Motifs Spanning a Millennium
The two main components of traditional Japanese attire are the kimono robe and the obi sash. Innumerable symbols, motifs, and patterns have adorned these textiles over the centuries. In this exhibition we focus on women's garments made from the late 19th to the early 20th century that are decorated with motifs from the Heian Period (794-1185). During these four centuries the Imperial Court reigned from the city of Heian-Kyo, now called Kyoto. Within the Heian Court both women and men excelled in the arts, reveled in luxurious celebrations, and indulged in romances. To this day, some kimono and obi are decorated with symbols of this golden age. These motifs, which refer to the exquisitely cultured nature of the Heian Court, imply the wearer's sophistication and signal her knowledge of history through her apparel — something long considered very stylish in Japan.
Furisode are long sleeve kimono worn by girls, unmarried women, and brides. This is a bride's furisode. It is covered with motifs that refer to the Heian Court implying the bride's status as "Princess for a Day."
Front and back, Kimono, Furisode with hi-ogi (Heian Imperial fans) (1912/1940)The Baltimore Museum of Art
This yuzen-dyed wedding furisode (long sleeve kimono), made in the 1920s or 30s, has a dominant theme of hi-ogi, the wide bladed fans carried by Heian Period noble women. Even today the Japanese Empress wears Heian style apparel and carries a hi-ogi for important ceremonies. Opening fans, in general, are considered an auspicious wedding symbol in Japan, signifying a happy future unfolding for the bride.
A misu decorates the fanciful hi-ogi on the left. Misu were wide bamboo blinds used in Heian palaces that allowed noble women to look outside their palace quarters without being seen. These women generally hid their faces from men except those in their immediate family. A hi-ogi could also be used to perform this act of modesty.
On the right of this hi-ogi is a glimpse of the flowing fabric panels of a kicho. Kicho were curtains on portable stands behind which Heian noble women sat and exchanged poems with suitors. The decorated shells and open hexagonal box (depicted here in front of the kicho) are part of the romantic Heian game kai awase, in which players matched paired clam shells to symbolize the union of a perfect couple.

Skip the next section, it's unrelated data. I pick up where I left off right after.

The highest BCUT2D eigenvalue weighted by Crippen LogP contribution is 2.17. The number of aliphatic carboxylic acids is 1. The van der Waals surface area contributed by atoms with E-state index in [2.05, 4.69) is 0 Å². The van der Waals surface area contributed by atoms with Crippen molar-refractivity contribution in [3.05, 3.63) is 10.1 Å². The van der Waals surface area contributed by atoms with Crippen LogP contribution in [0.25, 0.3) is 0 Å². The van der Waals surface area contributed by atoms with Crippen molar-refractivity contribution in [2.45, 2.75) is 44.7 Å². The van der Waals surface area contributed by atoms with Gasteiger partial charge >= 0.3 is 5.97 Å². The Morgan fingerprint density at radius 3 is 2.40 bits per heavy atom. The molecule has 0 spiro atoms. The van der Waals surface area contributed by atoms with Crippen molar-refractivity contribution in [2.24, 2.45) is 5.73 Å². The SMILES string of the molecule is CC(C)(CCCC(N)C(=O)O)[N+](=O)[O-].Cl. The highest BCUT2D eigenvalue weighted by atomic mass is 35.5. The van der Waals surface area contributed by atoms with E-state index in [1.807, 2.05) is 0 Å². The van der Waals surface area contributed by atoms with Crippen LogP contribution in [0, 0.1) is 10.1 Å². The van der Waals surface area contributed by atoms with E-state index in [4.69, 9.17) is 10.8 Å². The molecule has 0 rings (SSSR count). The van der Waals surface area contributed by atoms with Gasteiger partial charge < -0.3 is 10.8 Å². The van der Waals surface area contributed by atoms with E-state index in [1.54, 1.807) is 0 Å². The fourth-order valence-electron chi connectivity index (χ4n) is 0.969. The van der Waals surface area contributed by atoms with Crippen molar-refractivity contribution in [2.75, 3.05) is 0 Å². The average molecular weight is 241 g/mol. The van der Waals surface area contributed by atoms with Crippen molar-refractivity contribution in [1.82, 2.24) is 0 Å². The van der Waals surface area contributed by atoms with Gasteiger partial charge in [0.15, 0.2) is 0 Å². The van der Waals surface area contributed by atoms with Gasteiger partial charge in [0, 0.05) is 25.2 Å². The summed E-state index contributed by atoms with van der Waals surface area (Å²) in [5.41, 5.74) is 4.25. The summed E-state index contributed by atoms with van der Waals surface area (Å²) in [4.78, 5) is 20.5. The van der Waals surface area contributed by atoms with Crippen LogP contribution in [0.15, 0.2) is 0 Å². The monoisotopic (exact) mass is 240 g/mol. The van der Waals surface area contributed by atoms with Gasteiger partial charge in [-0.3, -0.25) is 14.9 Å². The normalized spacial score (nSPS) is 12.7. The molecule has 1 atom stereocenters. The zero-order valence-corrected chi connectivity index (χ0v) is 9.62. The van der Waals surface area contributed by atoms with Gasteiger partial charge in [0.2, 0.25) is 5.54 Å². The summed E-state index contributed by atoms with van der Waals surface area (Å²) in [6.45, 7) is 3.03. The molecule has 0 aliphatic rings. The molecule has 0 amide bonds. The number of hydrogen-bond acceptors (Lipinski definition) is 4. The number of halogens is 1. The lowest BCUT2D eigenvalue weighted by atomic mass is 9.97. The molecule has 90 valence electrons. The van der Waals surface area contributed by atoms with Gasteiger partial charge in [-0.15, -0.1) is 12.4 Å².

Heian nobles traveled in special carriages called gosho-guruma. Only high ranking nobles were permitted to ride in these lavishly decorated vehicles. Bamboo blinds covered the openings, allowing passengers privacy, but also the ability to observe the outside world.
Detail, Maru Obi with gosho-guruma (noble's carriage) and cranes (1912/1940)The Baltimore Museum of Art
Gosho-guruma, nobles' carriages, are probably the most ubiquitous symbol of the Heian Court found on modern Japanese textiles. This gosho-guruma is a woven motif on a maru obi, the most formal type of obi, fully patterned on both sides.
Maru Obi featuring Genji-guruma (noble's carriage wheels) (1912/1940)The Baltimore Museum of Art
Obi are long sashes that wrap around a woman’s waist and are formed into a decorative knot at the back. Maru obi are the most formal obi, and were worn with wedding furisode in the 1920s and 30s, when this maru obi was made. They are fully patterned on both sides and are generally between 150 and 170 inches long and 12 to 13 inches wide. Usually they are woven with numerous colors of silk thread. Often, as in this example, gold and silver threads add to the luxurious effect of these splendid textiles.
The wheels of the gosho-guruma also became decorative motifs, in and of themselves, called Genji-guruma. The Tale of Genji, considered the world's first great novel, was written by a Heian court woman. Genji-guruma are named after the story's protagonist, Prince Genji. This section of a maru obi has Genji-guruma wheels decorated with auspicious symbols woven in brilliant silks and metallic threads.